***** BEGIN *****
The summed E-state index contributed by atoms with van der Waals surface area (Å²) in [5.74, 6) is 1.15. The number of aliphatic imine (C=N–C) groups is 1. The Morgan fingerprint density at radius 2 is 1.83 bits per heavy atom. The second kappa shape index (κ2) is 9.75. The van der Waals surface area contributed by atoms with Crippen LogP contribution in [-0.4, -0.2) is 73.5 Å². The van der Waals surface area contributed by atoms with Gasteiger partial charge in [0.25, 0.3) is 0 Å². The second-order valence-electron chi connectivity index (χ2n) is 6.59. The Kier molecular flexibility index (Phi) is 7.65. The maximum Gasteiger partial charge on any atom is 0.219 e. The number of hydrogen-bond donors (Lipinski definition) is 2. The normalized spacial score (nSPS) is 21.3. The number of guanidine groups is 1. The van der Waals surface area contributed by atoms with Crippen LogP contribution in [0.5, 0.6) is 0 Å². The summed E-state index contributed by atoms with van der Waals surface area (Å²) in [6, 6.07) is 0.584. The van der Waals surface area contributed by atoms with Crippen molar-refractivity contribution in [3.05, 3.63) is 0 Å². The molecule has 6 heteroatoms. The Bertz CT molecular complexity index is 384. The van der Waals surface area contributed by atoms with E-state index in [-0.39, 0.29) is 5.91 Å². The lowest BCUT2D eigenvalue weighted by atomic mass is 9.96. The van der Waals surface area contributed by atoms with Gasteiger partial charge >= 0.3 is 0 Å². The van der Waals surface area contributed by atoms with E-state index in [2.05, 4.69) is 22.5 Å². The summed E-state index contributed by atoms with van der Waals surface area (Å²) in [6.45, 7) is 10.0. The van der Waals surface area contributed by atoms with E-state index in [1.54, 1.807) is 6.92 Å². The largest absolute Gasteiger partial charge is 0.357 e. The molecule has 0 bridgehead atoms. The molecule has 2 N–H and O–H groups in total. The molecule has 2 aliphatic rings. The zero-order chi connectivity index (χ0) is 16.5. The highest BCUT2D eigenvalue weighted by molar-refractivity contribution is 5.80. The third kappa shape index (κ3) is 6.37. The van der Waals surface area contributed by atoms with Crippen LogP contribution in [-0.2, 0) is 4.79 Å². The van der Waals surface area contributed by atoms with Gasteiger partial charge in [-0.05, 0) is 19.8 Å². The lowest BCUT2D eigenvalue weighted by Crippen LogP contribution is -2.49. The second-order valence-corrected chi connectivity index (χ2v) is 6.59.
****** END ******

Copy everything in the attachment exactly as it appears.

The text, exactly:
The summed E-state index contributed by atoms with van der Waals surface area (Å²) in [5.74, 6) is 1.15. The number of aliphatic imine (C=N–C) groups is 1. The Morgan fingerprint density at radius 2 is 1.83 bits per heavy atom. The second kappa shape index (κ2) is 9.75. The van der Waals surface area contributed by atoms with Crippen LogP contribution in [-0.4, -0.2) is 73.5 Å². The van der Waals surface area contributed by atoms with Gasteiger partial charge in [0.25, 0.3) is 0 Å². The second-order valence-electron chi connectivity index (χ2n) is 6.59. The Kier molecular flexibility index (Phi) is 7.65. The maximum Gasteiger partial charge on any atom is 0.219 e. The number of hydrogen-bond donors (Lipinski definition) is 2. The normalized spacial score (nSPS) is 21.3. The number of guanidine groups is 1. The van der Waals surface area contributed by atoms with Crippen LogP contribution in [0.5, 0.6) is 0 Å². The summed E-state index contributed by atoms with van der Waals surface area (Å²) in [6, 6.07) is 0.584. The van der Waals surface area contributed by atoms with Crippen molar-refractivity contribution in [3.05, 3.63) is 0 Å². The molecule has 6 heteroatoms. The Bertz CT molecular complexity index is 384. The van der Waals surface area contributed by atoms with E-state index in [-0.39, 0.29) is 5.91 Å². The lowest BCUT2D eigenvalue weighted by atomic mass is 9.96. The van der Waals surface area contributed by atoms with Gasteiger partial charge >= 0.3 is 0 Å². The van der Waals surface area contributed by atoms with E-state index in [2.05, 4.69) is 22.5 Å². The summed E-state index contributed by atoms with van der Waals surface area (Å²) in [6.45, 7) is 10.0. The van der Waals surface area contributed by atoms with E-state index in [1.54, 1.807) is 6.92 Å². The largest absolute Gasteiger partial charge is 0.357 e. The molecule has 0 bridgehead atoms. The molecule has 2 N–H and O–H groups in total. The molecule has 2 aliphatic rings. The zero-order chi connectivity index (χ0) is 16.5. The highest BCUT2D eigenvalue weighted by molar-refractivity contribution is 5.80. The third kappa shape index (κ3) is 6.37. The van der Waals surface area contributed by atoms with Crippen LogP contribution in [-0.2, 0) is 4.79 Å². The van der Waals surface area contributed by atoms with Gasteiger partial charge in [-0.05, 0) is 19.8 Å². The lowest BCUT2D eigenvalue weighted by Crippen LogP contribution is -2.49. The second-order valence-corrected chi connectivity index (χ2v) is 6.59.